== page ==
5. Under Section 4 of the Act, income-tax shall be charged in respect of the total income of the previous year or previous years of every person. Total income has been defined in Section 3(45) as meaning 'the total amount of income referred to in Section 5, computed in the manner laiddown in this Act'. Turning to Section 5 of the Act, we find that Subsection (1) thereof speaks of the total income of a resident, and Subsection (2) thereof deals with the total income of a non-resident person. Under Sub-section (2) all income from whatever source derived which-

'(a) is received or is deemed to be received in India in such year by or on behalf of such person ; or

(b) accrues or arises or is deemed to accrue or arise to him in India during such year.'

is total income of a non-resident person. Section 9 says what all incomes shall be deemed to accrue or arise in India; and Section 9(1)(i) is as follows:

'9. Income deemed to accrue or arise in India.--(1) The following incomes shall be deemed to accrue or arise in India-

(i) all income accruing or arising, whether directly or indirectly, through or from any business connection in India, or through or from any property in India, or through or from any asset or source of income in India, or through or from any money lent at interest and brought into India in cash or in kind or through the transfer of a capital asset situate in India.'

6. The interest payable by the assessee-company to the non-resident is certainly an income coming within the purview of Section 9(1)(i) extracted above so far as the non-resident is concerned. The Tribunal also proceeded on that basis. In annexure 'D' order, the Tribunal said :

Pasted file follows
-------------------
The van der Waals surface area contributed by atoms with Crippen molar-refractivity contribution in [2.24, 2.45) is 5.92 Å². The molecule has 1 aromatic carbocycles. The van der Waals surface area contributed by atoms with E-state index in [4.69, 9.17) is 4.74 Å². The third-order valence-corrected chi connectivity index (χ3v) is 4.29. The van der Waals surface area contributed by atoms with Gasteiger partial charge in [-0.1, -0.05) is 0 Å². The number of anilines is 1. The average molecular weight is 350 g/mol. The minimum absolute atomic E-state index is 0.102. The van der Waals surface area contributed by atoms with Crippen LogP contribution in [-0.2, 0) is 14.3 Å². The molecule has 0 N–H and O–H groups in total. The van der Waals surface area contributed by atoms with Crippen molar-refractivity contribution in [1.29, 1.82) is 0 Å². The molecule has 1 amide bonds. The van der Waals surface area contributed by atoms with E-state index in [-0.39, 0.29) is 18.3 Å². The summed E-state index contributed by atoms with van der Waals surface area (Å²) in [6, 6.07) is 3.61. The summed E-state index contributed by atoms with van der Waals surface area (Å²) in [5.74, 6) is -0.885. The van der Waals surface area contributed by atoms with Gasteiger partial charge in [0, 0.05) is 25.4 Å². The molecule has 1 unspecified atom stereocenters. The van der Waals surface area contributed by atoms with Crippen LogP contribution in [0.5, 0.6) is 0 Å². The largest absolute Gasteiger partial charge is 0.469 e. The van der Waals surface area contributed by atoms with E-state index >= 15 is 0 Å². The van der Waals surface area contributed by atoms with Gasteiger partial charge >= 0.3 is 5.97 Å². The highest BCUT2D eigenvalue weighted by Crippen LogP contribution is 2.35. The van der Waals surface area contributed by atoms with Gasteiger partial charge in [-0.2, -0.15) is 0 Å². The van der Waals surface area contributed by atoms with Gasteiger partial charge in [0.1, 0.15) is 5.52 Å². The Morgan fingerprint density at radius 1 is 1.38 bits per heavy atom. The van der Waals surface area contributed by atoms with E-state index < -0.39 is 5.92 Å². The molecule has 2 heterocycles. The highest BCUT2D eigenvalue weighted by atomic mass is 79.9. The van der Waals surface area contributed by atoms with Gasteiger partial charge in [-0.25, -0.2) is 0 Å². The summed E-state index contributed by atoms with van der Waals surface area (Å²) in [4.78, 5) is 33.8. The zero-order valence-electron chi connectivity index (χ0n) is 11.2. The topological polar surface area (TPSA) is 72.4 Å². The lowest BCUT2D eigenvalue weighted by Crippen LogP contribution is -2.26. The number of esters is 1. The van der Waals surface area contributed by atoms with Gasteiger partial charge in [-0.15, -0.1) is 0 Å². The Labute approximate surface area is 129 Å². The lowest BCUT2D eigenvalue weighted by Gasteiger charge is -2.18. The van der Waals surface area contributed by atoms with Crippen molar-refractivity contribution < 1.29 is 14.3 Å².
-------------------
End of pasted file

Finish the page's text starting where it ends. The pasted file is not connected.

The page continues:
'The interest amount paid by the assessee to the non-resident shall be deemed to accrue or arise in India if such income accrues directly or indirectly through or from-

(a) business connection in India ;

(b) any property in India or any asset or source of income in India;

(c) money lent at interest and brought into India in cash or in kind; or

(d) the transfer of a capital asset in India.

7. It is not much in dispute that the income accrued to the non-resident in the present case does not fall under the categories (a), (b) and (d) enumerated above. The only question is whether such income can be said to fall under category fc). The Appellate Assistant Commissioner, in disposing of this contention, called in aid the earlier decision of the Income-tax Appellate Tribunal, Madras Bench, in 23797 to 23801 of 1967-68, in the case of Sri. Alagusundaram Chettiar who has sold this vessel to the appellant-company. The Tribunal summarised its findings as follows ;

'(1) The interest paid by the assessee to the non-residents is an income deemed to accrue or arise to the non-residents in India......'

Our task has been considerably lightened by the findings of this Tribunal in similar circumstances.'

8. Referring to Section 42(1) of the earlier Act, Indian Income-tax Act, 1922, which corresponds to Section 9(1) of the Act, the Supreme Court in Aggarwal Chamber of Commerce v. Ganpat Rai Hira Lal, : [1958]33ITR245(SC) quoted with approval a passage from the decision of Viscount Cave in Williams v. Singer, [1920] 7 TC 387 which may usefully be extracted here :